Australians take pride in being plain-spoken people. So why do we pussyfoot around when it comes to voting? Take a dekko at this morning’s Newspoll of voting intention. It doesn’t include a “don’t know”. All it has is a polite footnote that states “six per cent ‘uncommitted’ and three per cent ‘refused’ [and were] excluded”.
What really happened is that close to one-in-ten Australians of voting age either told Newspoll’s poor callers to go, er, and plant seed in their boot or mouthed goldfish noises down the line – or every permutation in between. It’s a fair bet a good proportion of these simply didn’t care. This, of course, is a deeply subversive thought. We always think of our electoral system as one based on compulsory voting. It actually demands compulsory enrolment. While the Electoral Commission would like to see you fill in the ballot papers, technically it’s fine just to have your name on the list, get it crossed off, collect the forms, o off and turn them into origami.
Today is the day that enrolments close for July 2. The Electoral Commission is in a tizz. Ninety-four per cent of us are apparently already on the roll, but it’s still warning us “that leaves approximately 950 000 eligible Australians who are not currently enrolled to vote in the 2016 federal election.”
The worthier websites have been cranking up their own campaigns. “Enrol To Vote, Because 1 Million Australians Haven’t,” the Huffington Post proclaimed a fortnight ago in its best “Don’t forget your hankie, dear” tone. By Friday it was shouting “Reminder: Enrol To Vote Right Now! It Closes On Monday”, warning “enrolling to vote is super important”.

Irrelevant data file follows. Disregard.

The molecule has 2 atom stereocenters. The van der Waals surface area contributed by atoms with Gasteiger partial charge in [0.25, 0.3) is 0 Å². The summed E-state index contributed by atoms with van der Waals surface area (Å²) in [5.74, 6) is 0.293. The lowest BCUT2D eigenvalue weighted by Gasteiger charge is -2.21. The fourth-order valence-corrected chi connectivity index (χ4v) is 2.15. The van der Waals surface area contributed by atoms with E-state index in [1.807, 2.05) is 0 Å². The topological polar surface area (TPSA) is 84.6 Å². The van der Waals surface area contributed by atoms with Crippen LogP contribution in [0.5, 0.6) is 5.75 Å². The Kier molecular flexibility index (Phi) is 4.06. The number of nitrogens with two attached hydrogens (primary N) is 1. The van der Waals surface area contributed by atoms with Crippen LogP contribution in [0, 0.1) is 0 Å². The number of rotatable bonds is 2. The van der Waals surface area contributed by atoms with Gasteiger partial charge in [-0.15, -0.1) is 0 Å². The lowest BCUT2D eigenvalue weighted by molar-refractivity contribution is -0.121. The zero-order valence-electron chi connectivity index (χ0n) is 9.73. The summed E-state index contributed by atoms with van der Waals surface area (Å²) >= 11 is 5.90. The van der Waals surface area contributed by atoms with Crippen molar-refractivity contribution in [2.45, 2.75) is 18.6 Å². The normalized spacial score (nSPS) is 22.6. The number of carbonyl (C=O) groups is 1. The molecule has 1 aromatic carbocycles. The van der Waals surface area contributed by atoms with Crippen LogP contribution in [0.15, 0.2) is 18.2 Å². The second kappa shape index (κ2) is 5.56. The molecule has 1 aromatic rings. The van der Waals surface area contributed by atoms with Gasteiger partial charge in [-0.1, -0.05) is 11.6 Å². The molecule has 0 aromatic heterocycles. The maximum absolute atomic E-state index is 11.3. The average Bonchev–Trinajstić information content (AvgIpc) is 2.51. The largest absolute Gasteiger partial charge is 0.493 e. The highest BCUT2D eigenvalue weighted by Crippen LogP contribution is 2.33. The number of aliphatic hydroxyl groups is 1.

The house magazine of gussied-up and dumbed-down academia, The Conversation, has been even more enthusiastic. “Lecturers: encourage your students to enrol and vote in the election” it proclaimed in almost North Korean tones before going off and indulging in a little hand-wringing with “Many young people aren’t enrolled to vote – but are we asking them the wrong question?”
Fairfax and the ABC have been equally fearful for da’ yoof. “Half of Australia’s 18 year-olds will not vote in this election,” 7.30 fretted 10 days ago while the Sydney Morning Herald decided to report matters sunnyside-up: “Two teenagers behind an initiative to get more young people involved in the political process say Gen Y isn’t as politically apathetic as many like to believe.”
Keeping up the finger-nail chewing, The Conversation claimed,
“One study of Year 12 students and non-students across Australia found most young people enrol to vote because they consider it the right thing to do, but only half reported they would vote if voting was not compulsory … Many viewed political leaders as dishonest and untrustworthy … Another survey published in 2014 identified feelings of powerlessness about the democratic process … Previous studies found young people see “career politicians” as distant. Some young people struggle to differentiate political parties from their members.”
Gosh. In other words youngsters are swallowing the “everything is rotten, we’re all being repressed” rubbish spouted by their teachers, their lecturers, Fairfax and the ABC and, as a result (gasp!), not enrolling to vote.
“The 18- to 24-year-old demographic has the worst numbers on voter enrolment,” the ABC reported this morning. “Nearly half of all 18-year-olds, and a total of nearly 350,000 young people, are not enrolled to vote.”
Well, now we know why – or at least have an explanation why a good chunk aren’t on the roll. As for the rest, here’s hoping they’re doing what young people are always supposed to do: bBreaking the rules.